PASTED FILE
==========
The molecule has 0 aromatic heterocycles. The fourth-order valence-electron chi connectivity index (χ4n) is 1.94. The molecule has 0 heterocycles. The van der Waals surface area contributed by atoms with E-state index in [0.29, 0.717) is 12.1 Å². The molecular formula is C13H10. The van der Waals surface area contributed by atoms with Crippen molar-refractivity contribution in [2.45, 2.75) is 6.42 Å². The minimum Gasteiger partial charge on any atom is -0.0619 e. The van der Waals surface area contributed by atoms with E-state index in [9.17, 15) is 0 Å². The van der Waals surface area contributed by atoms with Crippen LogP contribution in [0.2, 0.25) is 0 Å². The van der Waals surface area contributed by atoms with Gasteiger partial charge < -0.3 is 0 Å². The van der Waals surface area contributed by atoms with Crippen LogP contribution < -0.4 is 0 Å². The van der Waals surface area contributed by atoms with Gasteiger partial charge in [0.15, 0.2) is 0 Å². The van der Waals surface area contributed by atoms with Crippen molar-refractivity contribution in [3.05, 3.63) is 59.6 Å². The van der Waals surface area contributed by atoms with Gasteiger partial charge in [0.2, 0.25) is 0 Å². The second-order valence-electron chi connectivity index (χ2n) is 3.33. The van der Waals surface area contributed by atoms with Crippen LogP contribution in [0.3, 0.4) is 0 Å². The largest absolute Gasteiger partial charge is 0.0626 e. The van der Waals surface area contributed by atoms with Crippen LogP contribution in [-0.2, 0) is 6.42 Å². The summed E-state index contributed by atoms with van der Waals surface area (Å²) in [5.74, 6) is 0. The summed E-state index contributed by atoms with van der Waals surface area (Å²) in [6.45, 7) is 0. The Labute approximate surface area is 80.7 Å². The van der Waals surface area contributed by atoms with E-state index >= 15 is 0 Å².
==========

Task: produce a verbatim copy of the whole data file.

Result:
The molecule has 0 aromatic heterocycles. The fourth-order valence-electron chi connectivity index (χ4n) is 1.94. The molecule has 0 heterocycles. The van der Waals surface area contributed by atoms with E-state index in [0.29, 0.717) is 12.1 Å². The molecular formula is C13H10. The van der Waals surface area contributed by atoms with Crippen molar-refractivity contribution in [2.45, 2.75) is 6.42 Å². The minimum Gasteiger partial charge on any atom is -0.0619 e. The van der Waals surface area contributed by atoms with E-state index in [9.17, 15) is 0 Å². The van der Waals surface area contributed by atoms with Crippen LogP contribution in [0.2, 0.25) is 0 Å². The van der Waals surface area contributed by atoms with Gasteiger partial charge < -0.3 is 0 Å². The van der Waals surface area contributed by atoms with Crippen LogP contribution < -0.4 is 0 Å². The van der Waals surface area contributed by atoms with Gasteiger partial charge in [0.15, 0.2) is 0 Å². The van der Waals surface area contributed by atoms with Crippen molar-refractivity contribution in [3.05, 3.63) is 59.6 Å². The van der Waals surface area contributed by atoms with Gasteiger partial charge in [0.2, 0.25) is 0 Å². The second-order valence-electron chi connectivity index (χ2n) is 3.33. The van der Waals surface area contributed by atoms with Crippen LogP contribution in [0.3, 0.4) is 0 Å². The largest absolute Gasteiger partial charge is 0.0626 e. The van der Waals surface area contributed by atoms with Crippen LogP contribution in [-0.2, 0) is 6.42 Å². The summed E-state index contributed by atoms with van der Waals surface area (Å²) in [5.74, 6) is 0. The summed E-state index contributed by atoms with van der Waals surface area (Å²) in [6.45, 7) is 0. The Labute approximate surface area is 80.7 Å². The van der Waals surface area contributed by atoms with E-state index >= 15 is 0 Å².